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Michelle Makarski and Keith Jarrett honor Bach's spirit with modern instruments

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Yesterday I wrote a piece on my San Francisco site about approaches to honoring the spirit of Johann Sebastian Bach while performing his music on modern instruments. That intellectual exercise prepared me well for listening to the ECM New Series recording of the six Bach sonatas for violin and keyboard (BWV 1014–1019) performed by Michelle Makarski on violin and Keith Jarrett on piano. My only regret about this experience is how long it took me to get around to it, since this album was released last September.

Before discussing the performances themselves, however, I feel it necessary to provide a bit of background for the music. While a strong case can be made that Bach composed these six sonatas as a set, fixing a date for them is more difficult, particularly since it is likely that he subjected them to subsequent revision in the years before his death. My personal opinion is that they were first written during the time when Bach served as Kapellmeister for Leopold, Prince of Anhalt-Köthen, which would be between 1717 and 1723. Because the Prince was a Calvinist, who felt that elaborate music had no place in worship, this was a particularly fruitful period for Bach as a composer of secular music.

In addition, the Prince was a musician and had studied both the violin and the harpsichord. I feel this is significant because these sonatas were all written for violin and keyboard, not violin and continuo. Each is a study of ways in which a violinist and a keyboardist can get together to make music as equal partners, rather than having the keyboardist serve merely as an accompanist to support the violinist’s virtuosity. Because this is true of all six of the sonatas, this is another reason to regard them as a set. One can thus imagine that Bach composed them, knowing that his patron would be interested in playing either of the two parts, depending on whom he happened to be playing with at the time.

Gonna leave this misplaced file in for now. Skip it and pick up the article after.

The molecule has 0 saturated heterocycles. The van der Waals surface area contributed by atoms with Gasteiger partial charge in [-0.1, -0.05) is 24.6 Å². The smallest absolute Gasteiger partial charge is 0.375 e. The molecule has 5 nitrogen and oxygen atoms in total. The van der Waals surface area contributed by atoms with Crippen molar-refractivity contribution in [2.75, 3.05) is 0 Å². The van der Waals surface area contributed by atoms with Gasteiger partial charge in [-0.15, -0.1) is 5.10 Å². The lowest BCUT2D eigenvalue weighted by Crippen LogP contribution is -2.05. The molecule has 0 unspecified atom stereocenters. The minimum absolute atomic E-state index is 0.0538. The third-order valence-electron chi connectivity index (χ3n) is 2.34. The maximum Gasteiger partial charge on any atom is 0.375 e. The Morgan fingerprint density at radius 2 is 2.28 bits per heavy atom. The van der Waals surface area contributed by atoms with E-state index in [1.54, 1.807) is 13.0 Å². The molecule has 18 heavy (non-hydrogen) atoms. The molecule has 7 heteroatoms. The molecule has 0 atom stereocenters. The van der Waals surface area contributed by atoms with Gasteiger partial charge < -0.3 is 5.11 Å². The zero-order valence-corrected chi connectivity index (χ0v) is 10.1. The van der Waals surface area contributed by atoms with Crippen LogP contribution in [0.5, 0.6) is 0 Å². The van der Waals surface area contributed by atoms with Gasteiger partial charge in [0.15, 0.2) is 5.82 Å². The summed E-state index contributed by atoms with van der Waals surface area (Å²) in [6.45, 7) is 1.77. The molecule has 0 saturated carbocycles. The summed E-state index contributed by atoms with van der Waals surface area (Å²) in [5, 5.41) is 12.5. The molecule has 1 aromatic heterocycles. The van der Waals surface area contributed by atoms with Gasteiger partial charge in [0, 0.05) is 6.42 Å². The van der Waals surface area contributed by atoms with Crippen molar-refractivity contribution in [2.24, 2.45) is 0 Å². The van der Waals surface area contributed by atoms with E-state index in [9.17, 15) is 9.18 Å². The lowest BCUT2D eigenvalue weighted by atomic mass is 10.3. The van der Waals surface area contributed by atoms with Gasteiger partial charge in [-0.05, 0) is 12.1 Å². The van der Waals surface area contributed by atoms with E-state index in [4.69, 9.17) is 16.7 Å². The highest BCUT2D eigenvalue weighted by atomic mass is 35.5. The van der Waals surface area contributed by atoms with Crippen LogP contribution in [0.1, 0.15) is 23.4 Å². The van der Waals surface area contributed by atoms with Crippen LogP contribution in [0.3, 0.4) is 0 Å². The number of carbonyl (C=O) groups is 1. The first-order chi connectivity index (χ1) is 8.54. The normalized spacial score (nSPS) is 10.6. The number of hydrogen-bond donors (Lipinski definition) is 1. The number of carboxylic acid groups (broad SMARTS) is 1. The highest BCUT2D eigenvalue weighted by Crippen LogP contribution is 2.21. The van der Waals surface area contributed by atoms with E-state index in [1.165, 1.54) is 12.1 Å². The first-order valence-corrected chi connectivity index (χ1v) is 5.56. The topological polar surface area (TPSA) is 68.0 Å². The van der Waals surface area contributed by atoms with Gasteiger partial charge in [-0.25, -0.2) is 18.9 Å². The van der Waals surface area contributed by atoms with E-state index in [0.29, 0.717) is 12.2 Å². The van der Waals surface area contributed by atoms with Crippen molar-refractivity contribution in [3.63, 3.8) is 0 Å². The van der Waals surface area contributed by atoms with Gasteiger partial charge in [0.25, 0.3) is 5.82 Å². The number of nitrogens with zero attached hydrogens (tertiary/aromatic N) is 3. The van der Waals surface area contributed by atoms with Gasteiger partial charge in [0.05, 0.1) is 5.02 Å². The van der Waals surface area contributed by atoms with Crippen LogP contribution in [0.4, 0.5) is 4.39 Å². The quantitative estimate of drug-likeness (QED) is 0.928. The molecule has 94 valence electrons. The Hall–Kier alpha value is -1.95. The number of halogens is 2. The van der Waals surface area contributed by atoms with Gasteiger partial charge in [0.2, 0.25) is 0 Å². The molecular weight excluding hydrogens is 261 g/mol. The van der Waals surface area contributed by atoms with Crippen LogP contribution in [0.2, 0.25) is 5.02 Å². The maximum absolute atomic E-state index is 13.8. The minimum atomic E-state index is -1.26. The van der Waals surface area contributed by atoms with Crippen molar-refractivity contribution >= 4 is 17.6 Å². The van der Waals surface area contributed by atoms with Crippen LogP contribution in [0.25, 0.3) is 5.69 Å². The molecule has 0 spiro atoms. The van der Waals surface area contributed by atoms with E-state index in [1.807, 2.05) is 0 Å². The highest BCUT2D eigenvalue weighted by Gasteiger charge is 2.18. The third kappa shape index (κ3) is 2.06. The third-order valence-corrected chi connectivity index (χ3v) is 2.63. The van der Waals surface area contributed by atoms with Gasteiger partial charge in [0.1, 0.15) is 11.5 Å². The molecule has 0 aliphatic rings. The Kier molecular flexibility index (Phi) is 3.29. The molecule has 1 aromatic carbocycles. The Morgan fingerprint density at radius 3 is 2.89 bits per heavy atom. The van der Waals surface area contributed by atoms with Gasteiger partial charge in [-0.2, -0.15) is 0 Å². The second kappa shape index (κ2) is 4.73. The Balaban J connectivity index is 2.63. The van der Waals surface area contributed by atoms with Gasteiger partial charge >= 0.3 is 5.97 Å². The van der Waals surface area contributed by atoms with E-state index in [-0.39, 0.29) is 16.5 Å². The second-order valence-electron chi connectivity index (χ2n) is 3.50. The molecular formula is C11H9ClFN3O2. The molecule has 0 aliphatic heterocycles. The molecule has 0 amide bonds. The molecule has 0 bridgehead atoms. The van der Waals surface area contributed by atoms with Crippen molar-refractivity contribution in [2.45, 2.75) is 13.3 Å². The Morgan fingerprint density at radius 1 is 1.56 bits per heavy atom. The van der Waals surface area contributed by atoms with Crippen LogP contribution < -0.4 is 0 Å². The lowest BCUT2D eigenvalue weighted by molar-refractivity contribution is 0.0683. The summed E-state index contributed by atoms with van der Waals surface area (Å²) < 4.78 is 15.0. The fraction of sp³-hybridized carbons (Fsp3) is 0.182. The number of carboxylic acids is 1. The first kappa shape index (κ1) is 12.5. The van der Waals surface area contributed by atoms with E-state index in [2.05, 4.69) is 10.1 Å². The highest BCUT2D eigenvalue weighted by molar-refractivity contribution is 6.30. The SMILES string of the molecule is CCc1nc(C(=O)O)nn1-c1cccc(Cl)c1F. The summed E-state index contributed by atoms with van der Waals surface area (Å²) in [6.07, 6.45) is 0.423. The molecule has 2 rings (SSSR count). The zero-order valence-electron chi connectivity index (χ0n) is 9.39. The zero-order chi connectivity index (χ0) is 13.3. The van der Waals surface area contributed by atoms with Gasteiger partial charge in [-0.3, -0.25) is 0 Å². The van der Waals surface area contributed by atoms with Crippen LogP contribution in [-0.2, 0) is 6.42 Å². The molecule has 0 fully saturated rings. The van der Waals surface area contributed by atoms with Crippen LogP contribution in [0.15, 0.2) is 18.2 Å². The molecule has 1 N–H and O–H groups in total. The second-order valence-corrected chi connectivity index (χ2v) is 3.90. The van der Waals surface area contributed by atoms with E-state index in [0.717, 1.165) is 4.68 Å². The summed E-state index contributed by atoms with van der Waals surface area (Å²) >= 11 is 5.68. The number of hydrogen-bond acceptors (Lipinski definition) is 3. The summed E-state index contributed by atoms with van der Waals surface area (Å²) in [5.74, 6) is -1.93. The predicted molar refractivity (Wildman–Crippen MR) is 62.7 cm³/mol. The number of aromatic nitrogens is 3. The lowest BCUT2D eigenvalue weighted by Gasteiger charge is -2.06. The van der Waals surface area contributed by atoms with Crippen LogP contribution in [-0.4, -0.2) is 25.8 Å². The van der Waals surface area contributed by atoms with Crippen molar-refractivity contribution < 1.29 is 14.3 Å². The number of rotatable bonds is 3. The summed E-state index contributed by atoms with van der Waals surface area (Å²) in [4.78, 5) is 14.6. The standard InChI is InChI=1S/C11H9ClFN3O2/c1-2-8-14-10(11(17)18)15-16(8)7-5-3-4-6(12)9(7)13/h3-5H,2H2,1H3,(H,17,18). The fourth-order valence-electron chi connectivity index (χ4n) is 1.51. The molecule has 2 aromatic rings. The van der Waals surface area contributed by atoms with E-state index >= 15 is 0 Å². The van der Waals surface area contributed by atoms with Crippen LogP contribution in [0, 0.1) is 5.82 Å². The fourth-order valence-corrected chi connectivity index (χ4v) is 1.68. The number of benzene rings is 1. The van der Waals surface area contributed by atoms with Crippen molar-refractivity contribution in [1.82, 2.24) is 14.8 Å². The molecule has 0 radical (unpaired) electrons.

I would also suggest that, like so many of Bach’s other instrumental compositions, these are written with pedagogy in mind. If the Prince was enlightened where music was concerned, then he would have been amenable to the proposition that making music is always a matter of “lifelong learning;” and he would have received this music with that premise in mind. Were that the case, then he probably also would have valued the collection highly. Not only does it provide abundant opportunities for the cultivation of both technical proficiency and the capacity for inventiveness (the two “pillars” of Bach’s approach to pedagogy); but also it frames those opportunities in the setting of exchanges between two performers, rather than the skills of a single performer.

If we are then to take those last three paragraphs as an outline of “the spirit of Bach” that resides in these six sonatas, then I can state with confidence that Makarski and Jarrett have done a delightful job of honoring that spirit. Jarrett approaches his piano keyboard with an appropriately light touch through which all of the intricacies of counterpoint that reside in both the work of his two hands and the exchanges with the violin line emerge with crystalline clarity. This should not surprise anyone, given that Jarrett has recorded on both piano and harpsichord. Whether he is playing Bach or Dmitri Shostakovich, he knows what the music is trying to “say;” and he knows how to approach the keyboard to make sure it is “said’ with all due clarity.

Where the interplay with Makarski is concerned, what is most interesting is how Bach seamlessly shifts between having the instrumentalists move independently and having them come together in sublimely harmonized homophony. If this music amounts to a metaphorical conversation, then there is so much agreement between the conversants that, every now and then, they find themselves saying the same thing together (in harmony, as it were). Thus, this is music that lives not only in the objective world of Bach’s pedagogical goals but also in the social world of the very nature of how involved musicians can interact with each other, principles of engagement that are as valid in the jamming of a jazz combo as they are in the performance of eighteenth-century chamber music.

Perhaps I should not be so apologetic about my tardiness. After all, just about everyone probably has someone on the Christmas list who is avid about Bach’s music. This is the sort of recording that will not only satisfy that enthusiasm but also probably cast it in some new lights.

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